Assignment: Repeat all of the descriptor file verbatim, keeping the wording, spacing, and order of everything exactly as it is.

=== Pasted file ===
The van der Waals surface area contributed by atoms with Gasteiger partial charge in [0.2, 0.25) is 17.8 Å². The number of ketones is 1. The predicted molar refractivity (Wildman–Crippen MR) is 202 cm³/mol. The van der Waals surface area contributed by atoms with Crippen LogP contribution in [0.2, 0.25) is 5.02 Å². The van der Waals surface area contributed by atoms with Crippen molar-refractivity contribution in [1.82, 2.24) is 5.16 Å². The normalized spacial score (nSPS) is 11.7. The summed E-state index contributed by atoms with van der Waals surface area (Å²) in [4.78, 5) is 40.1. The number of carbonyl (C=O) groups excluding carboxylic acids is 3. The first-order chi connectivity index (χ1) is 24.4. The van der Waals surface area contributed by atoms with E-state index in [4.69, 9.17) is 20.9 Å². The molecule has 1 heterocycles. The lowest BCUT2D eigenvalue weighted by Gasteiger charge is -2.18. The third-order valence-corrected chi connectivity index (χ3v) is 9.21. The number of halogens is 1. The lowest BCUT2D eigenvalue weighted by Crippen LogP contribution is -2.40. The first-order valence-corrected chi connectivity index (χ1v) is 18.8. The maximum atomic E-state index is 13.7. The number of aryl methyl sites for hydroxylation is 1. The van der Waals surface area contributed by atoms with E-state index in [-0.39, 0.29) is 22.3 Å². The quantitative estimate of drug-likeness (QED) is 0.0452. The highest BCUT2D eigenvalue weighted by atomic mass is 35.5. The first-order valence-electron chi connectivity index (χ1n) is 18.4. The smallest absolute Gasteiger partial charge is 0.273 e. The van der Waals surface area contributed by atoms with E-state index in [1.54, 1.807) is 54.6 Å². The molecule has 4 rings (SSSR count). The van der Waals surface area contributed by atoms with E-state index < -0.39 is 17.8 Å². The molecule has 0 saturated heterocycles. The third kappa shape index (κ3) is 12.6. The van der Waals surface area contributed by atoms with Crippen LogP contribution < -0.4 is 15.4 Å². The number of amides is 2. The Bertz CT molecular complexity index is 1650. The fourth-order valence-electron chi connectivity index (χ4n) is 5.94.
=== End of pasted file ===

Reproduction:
The van der Waals surface area contributed by atoms with Gasteiger partial charge in [0.2, 0.25) is 17.8 Å². The number of ketones is 1. The predicted molar refractivity (Wildman–Crippen MR) is 202 cm³/mol. The van der Waals surface area contributed by atoms with Crippen LogP contribution in [0.2, 0.25) is 5.02 Å². The van der Waals surface area contributed by atoms with Crippen molar-refractivity contribution in [1.82, 2.24) is 5.16 Å². The normalized spacial score (nSPS) is 11.7. The summed E-state index contributed by atoms with van der Waals surface area (Å²) in [4.78, 5) is 40.1. The number of carbonyl (C=O) groups excluding carboxylic acids is 3. The first-order chi connectivity index (χ1) is 24.4. The van der Waals surface area contributed by atoms with E-state index in [4.69, 9.17) is 20.9 Å². The molecule has 1 heterocycles. The lowest BCUT2D eigenvalue weighted by Gasteiger charge is -2.18. The third-order valence-corrected chi connectivity index (χ3v) is 9.21. The number of halogens is 1. The lowest BCUT2D eigenvalue weighted by Crippen LogP contribution is -2.40. The first-order valence-corrected chi connectivity index (χ1v) is 18.8. The maximum atomic E-state index is 13.7. The number of aryl methyl sites for hydroxylation is 1. The van der Waals surface area contributed by atoms with E-state index in [-0.39, 0.29) is 22.3 Å². The quantitative estimate of drug-likeness (QED) is 0.0452. The highest BCUT2D eigenvalue weighted by atomic mass is 35.5. The first-order valence-electron chi connectivity index (χ1n) is 18.4. The smallest absolute Gasteiger partial charge is 0.273 e. The van der Waals surface area contributed by atoms with E-state index in [1.54, 1.807) is 54.6 Å². The molecule has 4 rings (SSSR count). The van der Waals surface area contributed by atoms with E-state index < -0.39 is 17.8 Å². The molecule has 0 saturated heterocycles. The third kappa shape index (κ3) is 12.6. The van der Waals surface area contributed by atoms with Crippen LogP contribution < -0.4 is 15.4 Å². The number of amides is 2. The Bertz CT molecular complexity index is 1650. The fourth-order valence-electron chi connectivity index (χ4n) is 5.94.